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Chapter 16. Option Valuation. Option Values. Intrinsic value - payoff that could be made if the option was immediately exercised Call: stock price - exercise price Put: exercise price - stock price Time value - the difference between the option price and the intrinsic value.

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chapter 16

Chapter16

Option Valuation

option values
Option Values
  • Intrinsic value - payoff that could be made if the option was immediately exercised
    • Call: stock price - exercise price
    • Put: exercise price - stock price
  • Time value - the difference between the option price and the intrinsic value
time value of options call
Time Value of Options: Call

Option

value

Value of Call

Intrinsic Value

Time value

X

Stock Price

factors influencing option values calls
Factors Influencing Option Values: Calls

FactorEffect on value

Stock price increases

Exercise price decreases

Volatility of stock price increases

Time to expiration increases

Interest rate increases

Dividend yield decreases

a simple binomial model
A Simple Binomial Model
  • A stock price is currently $20
  • In three months it will be either $22 or $18

Stock Price = $22

Stock price = $20

Stock Price = $18

a call option
A Call Option

A 3-month call option on the stock has a strike price of 21.

Stock Price = $22

Option Price = $1

Stock price = $20

Option Price=?

Stock Price = $18

Option Price = $0

setting up a riskless portfolio
22D – 1

18D

Setting Up a Riskless Portfolio
  • Consider the Portfolio: long D shares short 1 call option
  • Portfolio is riskless when 22D – 1 = 18D or

D = 0.25

valuing the portfolio risk free rate is 12
Valuing the Portfolio(Risk-Free Rate is 12%)
  • The riskless portfolio is:

long 0.25 shares short 1 call option

  • The value of the portfolio in 3 months is 22´0.25 – 1 = 4.50
  • The value of the portfolio today is 4.5e– 0.12´0.25 = 4.3670
valuing the option
Valuing the Option
  • The portfolio that is

long 0.25 shares short 1 option

is worth 4.367

  • The value of the shares is 5.000 (= 0.25´20 )
  • The value of the option is therefore 0.633 (= 5.000 – 4.367 )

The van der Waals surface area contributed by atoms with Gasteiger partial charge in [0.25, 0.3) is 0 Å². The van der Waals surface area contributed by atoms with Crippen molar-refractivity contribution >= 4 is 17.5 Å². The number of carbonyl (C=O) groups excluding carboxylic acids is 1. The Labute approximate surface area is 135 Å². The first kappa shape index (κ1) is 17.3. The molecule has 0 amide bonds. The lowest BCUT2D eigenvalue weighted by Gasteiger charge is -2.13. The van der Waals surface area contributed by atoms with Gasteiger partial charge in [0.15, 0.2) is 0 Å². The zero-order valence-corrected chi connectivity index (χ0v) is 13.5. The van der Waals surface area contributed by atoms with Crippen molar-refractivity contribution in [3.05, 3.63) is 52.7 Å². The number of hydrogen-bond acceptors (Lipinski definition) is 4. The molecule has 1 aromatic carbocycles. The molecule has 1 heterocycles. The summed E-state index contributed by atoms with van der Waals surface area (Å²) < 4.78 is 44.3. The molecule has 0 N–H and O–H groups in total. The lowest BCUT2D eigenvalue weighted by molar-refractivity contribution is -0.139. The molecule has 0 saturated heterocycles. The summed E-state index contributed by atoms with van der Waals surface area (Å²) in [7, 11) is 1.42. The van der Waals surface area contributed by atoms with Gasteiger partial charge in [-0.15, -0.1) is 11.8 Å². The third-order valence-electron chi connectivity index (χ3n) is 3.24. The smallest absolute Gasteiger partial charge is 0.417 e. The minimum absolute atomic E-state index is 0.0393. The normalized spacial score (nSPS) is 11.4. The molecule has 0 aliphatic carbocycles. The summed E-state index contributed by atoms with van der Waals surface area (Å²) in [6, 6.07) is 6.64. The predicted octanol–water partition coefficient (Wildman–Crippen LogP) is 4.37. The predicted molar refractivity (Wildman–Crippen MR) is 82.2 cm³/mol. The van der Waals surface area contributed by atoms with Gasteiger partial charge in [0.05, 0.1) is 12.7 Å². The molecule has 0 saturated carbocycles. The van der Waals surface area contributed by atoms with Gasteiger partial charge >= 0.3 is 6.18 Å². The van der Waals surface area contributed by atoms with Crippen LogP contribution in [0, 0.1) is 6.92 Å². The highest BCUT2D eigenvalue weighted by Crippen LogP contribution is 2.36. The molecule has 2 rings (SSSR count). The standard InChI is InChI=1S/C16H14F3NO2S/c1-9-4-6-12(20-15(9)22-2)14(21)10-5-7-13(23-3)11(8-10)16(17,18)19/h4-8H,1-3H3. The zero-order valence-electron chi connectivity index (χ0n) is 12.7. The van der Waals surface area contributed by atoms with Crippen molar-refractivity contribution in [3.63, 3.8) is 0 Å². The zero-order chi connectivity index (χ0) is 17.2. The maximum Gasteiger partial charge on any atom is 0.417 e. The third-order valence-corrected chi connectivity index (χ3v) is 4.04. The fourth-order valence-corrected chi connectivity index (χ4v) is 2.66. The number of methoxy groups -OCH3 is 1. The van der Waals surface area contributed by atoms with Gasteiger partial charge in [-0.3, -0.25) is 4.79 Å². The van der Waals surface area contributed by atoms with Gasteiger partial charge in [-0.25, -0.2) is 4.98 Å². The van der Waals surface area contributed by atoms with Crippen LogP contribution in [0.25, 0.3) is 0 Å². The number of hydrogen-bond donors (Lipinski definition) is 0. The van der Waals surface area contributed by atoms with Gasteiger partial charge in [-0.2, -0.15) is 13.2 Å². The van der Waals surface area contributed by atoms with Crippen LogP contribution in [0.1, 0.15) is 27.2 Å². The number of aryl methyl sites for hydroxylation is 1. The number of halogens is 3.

example
Example:
  • Suppose the stock now sells at $100, and the price will either double to $200 or fall in half to $50 by the year-end. A call option on the stock might specify an exercise price of $125 and a time to expiration of one year. The interest rate is 8%. What is the option price today?
black scholes option valuation
Black-Scholes Option Valuation

Co= Soe-dTN(d1) - Xe-rTN(d2)

d1 = [ln(So/X) + (r – d + s2/2)T] / (s T1/2)

d2 = d1 - (s T1/2)

where

Co = Current call option value.

So= Current stock price

N(d) = probability that a random draw from a normal dist. will be less than d.

black scholes option valuation1
Black-Scholes Option Valuation

X = Exercise price.

d = Annual dividend yield of underlying stock

e = 2.71828, the base of the nat. log.

r = Risk-free interest rate (annualizes continuously compounded with the same maturity as the option.

T = time to maturity of the option in years.

ln = Natural log function

s = Standard deviation of annualized cont. compounded rate of return on the stock

call option example
Call Option Example

So = 100 X = 95

r = .10 T = .25 (quarter)

s = .50 d = 0

d1 = [ln(100/95)+(.10-0+(.5 2/2))]/(.5.251/2)

= .43

d2 = .43 - ((.5)( .251/2)

= .18

probabilities from normal dist
Probabilities from Normal Dist.

N (.43) = .6664

Table 17.2

d N(d)

.42 .6628

.43 .6664 Interpolation

.44 .6700

probabilities from normal dist1
Probabilities from Normal Dist.

N (.18) = .5714

Table 17.2

d N(d)

.16 .5636

.18 .5714

.20 .5793

call option value
Call Option Value

Co= Soe-dTN(d1) - Xe-rTN(d2)

Co = 100 X .6664 - 95 e- .10 X .25 X .5714

Co = 13.70

Implied Volatility

Using Black-Scholes and the actual price of the option, solve for volatility.

Is the implied volatility consistent with the stock?

put option value black scholes
Put Option Value: Black-Scholes

P=Xe-rT [1-N(d2)] - S0e-dT [1-N(d1)]

Using the sample data

P = $95e(-.10X.25)(1-.5714) - $100 (1-.6664)

P = $6.35

put option valuation using put call parity
Put Option Valuation: Using Put-Call Parity

P = C + PV (X) - So

= C + Xe-rT - So

Using the example data

C = 13.70 X = 95 S = 100

r = .10 T = .25

P = 13.70 + 95 e -.10 X .25 - 100

P = 6.35

exercise in class
Exercise in class

The stock price of Ajax Inc. is currently $105. The stock price a year from now will be either $130 or $90 with equal probabilities. The interest rate at which investors can borrow is 10%. Using the binomial OPM, the value of a call option with an exercise price of $110 and an expiration date one year from now should be worth __________ today.

A) $11.60

B) $15.00

C) $20.00

D) $40.00

The stock price of Bravo Corp. is currently $100. The stock price a year from now will be either $160 or $60 with equal probabilities. The interest rate at which investors invest in riskless assets at is 6%. Using the binomial OPM, the value of a put option with an exercise price of $135 and an expiration date one year from now should be worth __________ today.

A) $34.09

B) $37.50

C) $38.21

D) $45.45

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